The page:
Letters from Algeria: the situation after the uprising - The Red Menace

Accounts of a participant in the 1988 uprising against austerity measures in Algeria.

Submitted by Spassmaschine on August 10, 2009

These letters were received by our comrades at Le Brise Glace (The Ice Breaker). We are publishing them because they give an interesting eye-witness account of the situation before and immediately after last year’s uprising in Algeria. The reference to ‘Chadli’ is to the president, ChadIi Benjedid.


I spent a dozen days at the seaside… the sea is the only thing here which is still beautiful. Our country is In the process of living through a very difficult moment, a major economic crisis. Inflation is at full tilt, which means that the number of people on the take has increased a lot. Corruption Is everywhere. It even touches the popular classes. The people suffer and console themselves with a silence which will be heard sooner or later. Because things here are really over the top. But then, unfortunately the leaders are lacking. and there are no mass organisations of the people.

The party of the FLN (National Liberation Front) is just a collection of corrupt and treacherous shysters, a kind of mafia, who can only milk the people. There is no bureaucrat who is not a thief. Money is syphoned off by the billions by the DGs (Directeur Géneral) who only risk a few months In jail. At the moment all the bigwigs are feathering their nests. Even the president and his entire family are implicated. Recently there was a bloke here who, with the complicity of the DG of the banks, embezzled several billion; he was arrested and held for several weeks at the same time that the bank manager, who was in Switzerland, was sent back here. Result; they were only held for a few weeks, and the police aren’t bothering them now. I always used to see this bloke driving around in his Porsche. No-one trusted him. And the reason that the police aren’t interested: well Chadti’s son (a right little tucker) and the son of a general (as much a fucker as the former and as his dad) are involved In the business. So long as the people are being screwed they are no longer In power. Socialism, what’s that? Those who don’t really know about socialism have ended up hating it, because they judge It by the style of the Algerian regime. And the worst is that ChadIi and his clique are in the process of selling the country to the west, the USA in particular.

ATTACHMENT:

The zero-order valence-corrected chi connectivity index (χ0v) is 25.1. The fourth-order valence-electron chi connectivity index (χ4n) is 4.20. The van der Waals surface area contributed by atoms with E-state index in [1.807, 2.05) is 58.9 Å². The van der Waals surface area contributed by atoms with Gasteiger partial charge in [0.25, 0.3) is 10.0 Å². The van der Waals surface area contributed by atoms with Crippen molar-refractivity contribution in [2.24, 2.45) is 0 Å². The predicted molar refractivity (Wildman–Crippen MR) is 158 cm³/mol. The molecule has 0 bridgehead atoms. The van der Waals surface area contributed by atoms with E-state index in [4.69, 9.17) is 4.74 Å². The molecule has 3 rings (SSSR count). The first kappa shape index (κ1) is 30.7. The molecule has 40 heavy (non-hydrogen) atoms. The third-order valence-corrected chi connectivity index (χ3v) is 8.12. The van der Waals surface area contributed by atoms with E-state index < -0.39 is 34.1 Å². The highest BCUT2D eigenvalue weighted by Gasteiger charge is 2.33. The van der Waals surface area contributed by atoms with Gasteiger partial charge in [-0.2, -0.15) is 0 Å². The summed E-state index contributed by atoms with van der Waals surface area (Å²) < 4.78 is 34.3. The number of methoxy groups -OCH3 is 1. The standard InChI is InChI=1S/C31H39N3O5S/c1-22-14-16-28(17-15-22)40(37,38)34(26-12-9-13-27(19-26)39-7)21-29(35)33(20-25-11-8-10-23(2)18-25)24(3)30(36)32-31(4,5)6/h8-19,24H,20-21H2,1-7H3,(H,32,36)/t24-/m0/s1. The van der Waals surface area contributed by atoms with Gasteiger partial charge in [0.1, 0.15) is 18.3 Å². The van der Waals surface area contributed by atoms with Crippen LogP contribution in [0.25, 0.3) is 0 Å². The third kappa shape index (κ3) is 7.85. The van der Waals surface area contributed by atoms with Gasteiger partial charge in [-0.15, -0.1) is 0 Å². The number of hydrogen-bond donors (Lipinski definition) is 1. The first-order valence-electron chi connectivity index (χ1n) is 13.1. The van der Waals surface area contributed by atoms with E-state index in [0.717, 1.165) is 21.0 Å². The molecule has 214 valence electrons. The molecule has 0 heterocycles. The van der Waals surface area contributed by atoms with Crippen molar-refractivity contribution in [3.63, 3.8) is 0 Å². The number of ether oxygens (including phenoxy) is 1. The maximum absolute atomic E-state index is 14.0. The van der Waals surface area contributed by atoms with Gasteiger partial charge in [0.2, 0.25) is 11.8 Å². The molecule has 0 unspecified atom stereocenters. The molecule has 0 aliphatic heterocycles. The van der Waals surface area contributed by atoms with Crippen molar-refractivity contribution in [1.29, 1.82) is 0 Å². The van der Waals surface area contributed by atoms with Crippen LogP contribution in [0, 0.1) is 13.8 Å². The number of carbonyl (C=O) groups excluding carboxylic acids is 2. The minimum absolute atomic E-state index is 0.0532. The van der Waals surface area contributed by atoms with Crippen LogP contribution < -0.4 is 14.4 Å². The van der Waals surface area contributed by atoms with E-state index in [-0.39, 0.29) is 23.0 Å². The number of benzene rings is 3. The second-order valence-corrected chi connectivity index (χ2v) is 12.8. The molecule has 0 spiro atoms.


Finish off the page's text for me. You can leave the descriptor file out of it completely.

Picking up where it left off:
The Algerian authorities have even secretly extradited Algerian nationals that France has asked for. What this means Ii that if France or the USA want to liquidate or condemn such and such an Algerian, they only need to act through the Intermediary of the authorities here. This is truly revoltingl (...) Well that’s what’s happened to our country. It is very difficult to do anything here. Everyone is very fragmented here, because they are scared and they know this can’t last much longer.

So, firstly there is a lack of propaganda material to inform people and to prepare them. Then there is the lack of money and guns. But to have this is a dream in a country like this. Because people only worry about filling their pockets and becoming more and more selfish. Personally, I want to leave this country this month - I’ll contact you from wherever I am.